JOHANNESBURG, 5 December 2013 (IRIN) – Africa needs to assert itself at the UN climate talks, especially to source money to help its farmers adapt to a changing climate. This was the message from African scientists and policymakers, who met in the Ethiopian capital, Addis Ababa, in October, a month ahead of the UN climate change conference in Warsaw.
One of their recommendations urged delegates to “step up efforts to ensure that different negotiation tracks make available funds to support Africa’s adaptation and mitigation programmes”.
Funds to adapt, and for agricultural support, have been Africa’s main agenda at the talks, but these issues have not really made headway in discussions to reach a new climate deal under the UN Framework Convention on Climate Change (UNFCCC), and this was the case in Warsaw.
Not that Africa’s negotiators were wanting in effort. Swaziland, which chairs the Africa group at the negotiations, time and again called on rich countries for details on money, technology, and efforts to build capacity to deal with climate change.
Africa, extremely vulnerable
The UN Environment Programme released a report in Warsaw, called Africa’s Adaptation Gap, which describes the continent as a global “vulnerability hot spot”.
One of Kenya’s negotiators pointed out that a possible two-degree Celsius hike in global temperature actually meant a three-degree Celsius hike for African countries, which would be unable to adapt. He also called for clear targets on support for adaptation, and loss and damage, on account of a changing climate.
Scientific studies covered in the report say a warming trend in Africa has been observed since the 1960s. By the end of this century, monthly summer temperatures across Sub-Saharan Africa are projected to increase by between four and six degrees Celsius above present day temperatures, and between five and seven degrees Celsius over North Africa. Droughts are expected to become increasingly likely in central and southern Africa.
Except for Egypt, all countries in Africa depend on rains to grow food. A warming climate would have dire consequences for food security and the health of everyone living in the continent.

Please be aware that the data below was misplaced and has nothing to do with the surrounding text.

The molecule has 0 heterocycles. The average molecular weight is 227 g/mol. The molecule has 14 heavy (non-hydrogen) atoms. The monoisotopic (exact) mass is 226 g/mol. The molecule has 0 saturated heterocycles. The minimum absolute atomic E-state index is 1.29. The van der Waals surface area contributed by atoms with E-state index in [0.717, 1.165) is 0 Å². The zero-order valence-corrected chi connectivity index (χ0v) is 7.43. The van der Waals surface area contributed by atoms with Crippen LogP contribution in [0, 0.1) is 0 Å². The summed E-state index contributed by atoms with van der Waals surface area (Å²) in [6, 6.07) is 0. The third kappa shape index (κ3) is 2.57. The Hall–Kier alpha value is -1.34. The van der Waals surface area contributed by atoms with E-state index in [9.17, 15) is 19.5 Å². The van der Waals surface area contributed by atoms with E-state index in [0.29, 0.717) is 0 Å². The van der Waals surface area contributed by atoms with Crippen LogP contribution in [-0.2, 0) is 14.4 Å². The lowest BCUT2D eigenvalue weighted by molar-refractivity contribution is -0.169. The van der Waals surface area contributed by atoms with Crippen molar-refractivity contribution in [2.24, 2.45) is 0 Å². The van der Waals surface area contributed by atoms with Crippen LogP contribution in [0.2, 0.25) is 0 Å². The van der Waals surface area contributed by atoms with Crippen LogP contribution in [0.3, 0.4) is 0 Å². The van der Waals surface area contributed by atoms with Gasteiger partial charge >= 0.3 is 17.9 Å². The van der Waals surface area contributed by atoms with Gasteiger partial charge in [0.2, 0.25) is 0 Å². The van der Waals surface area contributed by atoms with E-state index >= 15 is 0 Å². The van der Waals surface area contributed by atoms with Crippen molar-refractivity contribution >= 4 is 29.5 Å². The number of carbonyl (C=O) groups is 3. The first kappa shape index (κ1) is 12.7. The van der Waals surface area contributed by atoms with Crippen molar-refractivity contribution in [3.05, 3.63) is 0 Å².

The UN Food and Agriculture Organization estimates that in the period 2010-2012, about 23 percent of the continent’s population was undernourished, which means that many African residents are not healthy or resilient enough to face the impact of climatic shocks.
The report’s authors say even if the global temperature hike is held below two degrees Celsius by the end of this century, the continent’s adaptation costs will still be enormous. Africa will need an estimated US$35 billion a year by 2050; and $200 billion a year by the 2070s.
Emmanuel Dlamini, chair of the African group, and Pa Ousman Jarju, from Gambia, who served as chair of the Least Developed Countries group at the UNFCCC talks until end of 2012, defend Africa’s performance. “We have worked very hard – it is not the end of the issue,” says Dlamini.
Agriculture is caught in a tense stand-off between two positions at the UN climate talks. Some countries see agricultural issues playing a more prominent role in reducing global warming. These participants emphasize the need to reduce agriculture-related emissions.
Developing countries argue that they need more money and better technology to help their farmers adapt to the impact of climate change, including frequent droughts, flooding and higher soil salinity.
As a compromise, developing countries have been calling for a work programme – a sort of in-depth study – examining all aspects of the issue. But an agreement on the agriculture work programme was also considered impossible, so a workshop on the issues was organized in Warsaw.
The report of this workshop is expected to be released by March 2014. “We have to wait for the report, and then we will take it forward again,” says Dlamini, dismissing suggestions that the issue might be a lost cause. He admits that, ultimately, positions are driven by politicians, who take over negotiations in the last week. “I am just a scientist, a technician. I am informed by science and we negotiate with that mind-set, but other factors come into play, [like] political interest.”
A July 2013 study by Globe International, an international organization comprising national parliamentarians from over 70 countries, says stronger positions on climate change issues within countries empowers their negotiators at the international forum under UNFCCC, and encourages negotiators to brief their country legislators before, during and after climate talks. Dlamini admits that if ordinary people understood what was happening at the talks, they might put pressure on politicians for stronger positions, for instance, on agriculture.
But that is not the case in reality. Dyce Nkhoma, chair of the Disaster Risk Reduction (DRR) Unit at the South African Development Community (SADC), says even DRR officials, who are fighting climatic shocks on the ground, are kept out of the loop at the climate change talks as far as domestic positions are concerned. “They [negotiators] need to consult with everyone.”
The Globe study notes that the UK Parliament, under pressure from civil society, had managed to raise the emission reduction target from 60 percent to 80 percent lower than 1990 levels by 2050 in the government’s proposed Climate Change Bill, and had also forced the inclusion of emissions from aviation and shipping.